U.S. Markets open in 7 hrs 11 mins

Exclusive: Alibaba is making a huge play to bring Chinese movies to America

Melody Hahm
Senior Writer

Alibaba (BABA) may not have a meaningful retail presence in the U.S., but the Chinese e-commerce powerhouse is finding other channels to enter the American market. Alibaba’s film division is teaming up with media company STX Entertainment to bring a highly anticipated movie to U.S. theaters.

Yahoo Finance has exclusively learned that California-based STX Entertainment will be distributing “Peppa Celebrates Chinese New Year” in time for the Lunar New Year.

After the film’s trailer debuted earlier this month, it quickly lit up Chinese social media. The Mandarin hashtag #WhatisPeppa (#啥是佩奇#) was viewed more than 1.45 billion times on popular messaging platform Sina Weibo.

SHANGHAI, CHINA - JANUARY 22: Peppa Pig toys are on display inside the Peppa Pig-themed pop-up store to welcome the Chinese New Year, the Year of the Pig, on January 22, 2019 in Shanghai, China. Chinese New Year, the Year of the Pig, will fall on February 5 this year. (Photo by Wang Gang/VCG via Getty Images)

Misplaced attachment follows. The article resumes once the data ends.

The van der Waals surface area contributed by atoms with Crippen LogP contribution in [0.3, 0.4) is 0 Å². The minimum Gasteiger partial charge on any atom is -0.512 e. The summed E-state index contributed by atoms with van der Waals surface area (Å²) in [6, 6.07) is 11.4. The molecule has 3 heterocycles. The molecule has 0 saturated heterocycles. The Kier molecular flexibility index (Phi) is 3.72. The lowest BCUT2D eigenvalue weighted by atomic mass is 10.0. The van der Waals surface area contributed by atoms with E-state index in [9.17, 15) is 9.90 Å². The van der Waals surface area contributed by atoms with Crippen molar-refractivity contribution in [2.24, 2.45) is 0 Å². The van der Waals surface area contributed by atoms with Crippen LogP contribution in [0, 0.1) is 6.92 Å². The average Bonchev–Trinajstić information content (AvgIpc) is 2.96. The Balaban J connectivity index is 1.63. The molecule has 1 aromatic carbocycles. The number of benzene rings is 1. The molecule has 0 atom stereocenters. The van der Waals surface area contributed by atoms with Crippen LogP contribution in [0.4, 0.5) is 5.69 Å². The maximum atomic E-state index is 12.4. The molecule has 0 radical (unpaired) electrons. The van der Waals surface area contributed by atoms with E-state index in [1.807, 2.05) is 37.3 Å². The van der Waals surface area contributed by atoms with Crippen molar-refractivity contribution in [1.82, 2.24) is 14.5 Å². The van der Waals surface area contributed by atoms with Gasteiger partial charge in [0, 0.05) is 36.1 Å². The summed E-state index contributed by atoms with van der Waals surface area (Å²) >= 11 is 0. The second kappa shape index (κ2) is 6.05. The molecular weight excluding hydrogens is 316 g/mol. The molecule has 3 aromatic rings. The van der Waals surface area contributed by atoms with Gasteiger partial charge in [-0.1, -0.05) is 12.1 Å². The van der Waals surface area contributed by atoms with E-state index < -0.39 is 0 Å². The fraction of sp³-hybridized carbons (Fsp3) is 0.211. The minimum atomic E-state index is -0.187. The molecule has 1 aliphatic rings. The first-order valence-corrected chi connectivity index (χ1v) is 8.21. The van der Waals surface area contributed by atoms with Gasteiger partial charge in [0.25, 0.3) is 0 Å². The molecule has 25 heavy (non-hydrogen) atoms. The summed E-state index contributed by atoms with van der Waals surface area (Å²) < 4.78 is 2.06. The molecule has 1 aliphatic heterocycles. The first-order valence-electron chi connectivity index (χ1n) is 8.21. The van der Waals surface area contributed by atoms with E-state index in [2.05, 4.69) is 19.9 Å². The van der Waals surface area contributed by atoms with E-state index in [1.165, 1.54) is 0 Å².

“I got a phone call from Alibaba a week and a half ago — shortly after the marketing materials for Peppa in China had gone super viral… And it was clear to us that the virality was extending far beyond. It was clearly also being seen and paid attention to the Mandarin-speaking population in the U.S. It was something you virtually couldn’t miss,” STXfilms chairman Adam Fogelson told Yahoo Finance.

Stories rooted in Asian and Asian-American culture have been gaining immense mainstream popularity in the United States. Warner Brothers’ “Crazy Rich Asians” was a bonafide box office success, becoming the top-grossing romantic comedy in a decade. Pixar’s “Bao,” a short film about a dumpling that comes to life, is nominated for an Academy Award.

“The increasing appreciation for and interest in Chinese culture, the fact that the story of a family dynamic during the holiday, and the entry point of Peppa, which most American audiences are familiar with, creates a dynamic where there certainly could be — not on the Marvel level of course — broad interest,” said Fogelson. “Depending on what happens in the first week or two, anything is possible. Our first goal was to make sure that Mandarin speakers in the U.S. would have access to the film while the movie was playing in China.”

‘An important film for Alibaba Pictures’